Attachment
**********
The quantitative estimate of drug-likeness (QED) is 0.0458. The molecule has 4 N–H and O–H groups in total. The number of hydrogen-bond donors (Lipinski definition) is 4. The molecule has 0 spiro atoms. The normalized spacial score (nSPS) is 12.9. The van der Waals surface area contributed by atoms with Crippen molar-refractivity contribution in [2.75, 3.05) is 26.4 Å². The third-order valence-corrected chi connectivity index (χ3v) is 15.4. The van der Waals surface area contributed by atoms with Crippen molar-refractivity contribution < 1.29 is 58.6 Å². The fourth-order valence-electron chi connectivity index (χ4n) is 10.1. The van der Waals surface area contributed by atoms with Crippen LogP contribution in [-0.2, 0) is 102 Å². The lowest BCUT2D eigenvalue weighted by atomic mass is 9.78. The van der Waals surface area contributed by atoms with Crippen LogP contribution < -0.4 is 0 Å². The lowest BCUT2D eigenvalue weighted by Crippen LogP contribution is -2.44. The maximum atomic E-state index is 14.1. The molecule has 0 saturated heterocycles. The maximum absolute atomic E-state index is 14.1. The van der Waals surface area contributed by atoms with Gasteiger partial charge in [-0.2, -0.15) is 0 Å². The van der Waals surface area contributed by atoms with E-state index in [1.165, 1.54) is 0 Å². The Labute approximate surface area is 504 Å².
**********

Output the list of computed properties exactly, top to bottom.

The quantitative estimate of drug-likeness (QED) is 0.0458. The molecule has 4 N–H and O–H groups in total. The number of hydrogen-bond donors (Lipinski definition) is 4. The molecule has 0 spiro atoms. The normalized spacial score (nSPS) is 12.9. The van der Waals surface area contributed by atoms with Crippen molar-refractivity contribution in [2.75, 3.05) is 26.4 Å². The third-order valence-corrected chi connectivity index (χ3v) is 15.4. The van der Waals surface area contributed by atoms with Crippen molar-refractivity contribution < 1.29 is 58.6 Å². The fourth-order valence-electron chi connectivity index (χ4n) is 10.1. The van der Waals surface area contributed by atoms with Crippen LogP contribution in [-0.2, 0) is 102 Å². The lowest BCUT2D eigenvalue weighted by atomic mass is 9.78. The van der Waals surface area contributed by atoms with Crippen LogP contribution < -0.4 is 0 Å². The lowest BCUT2D eigenvalue weighted by Crippen LogP contribution is -2.44. The maximum atomic E-state index is 14.1. The molecule has 0 saturated heterocycles. The maximum absolute atomic E-state index is 14.1. The van der Waals surface area contributed by atoms with Gasteiger partial charge in [-0.2, -0.15) is 0 Å². The van der Waals surface area contributed by atoms with E-state index in [1.165, 1.54) is 0 Å². The Labute approximate surface area is 504 Å².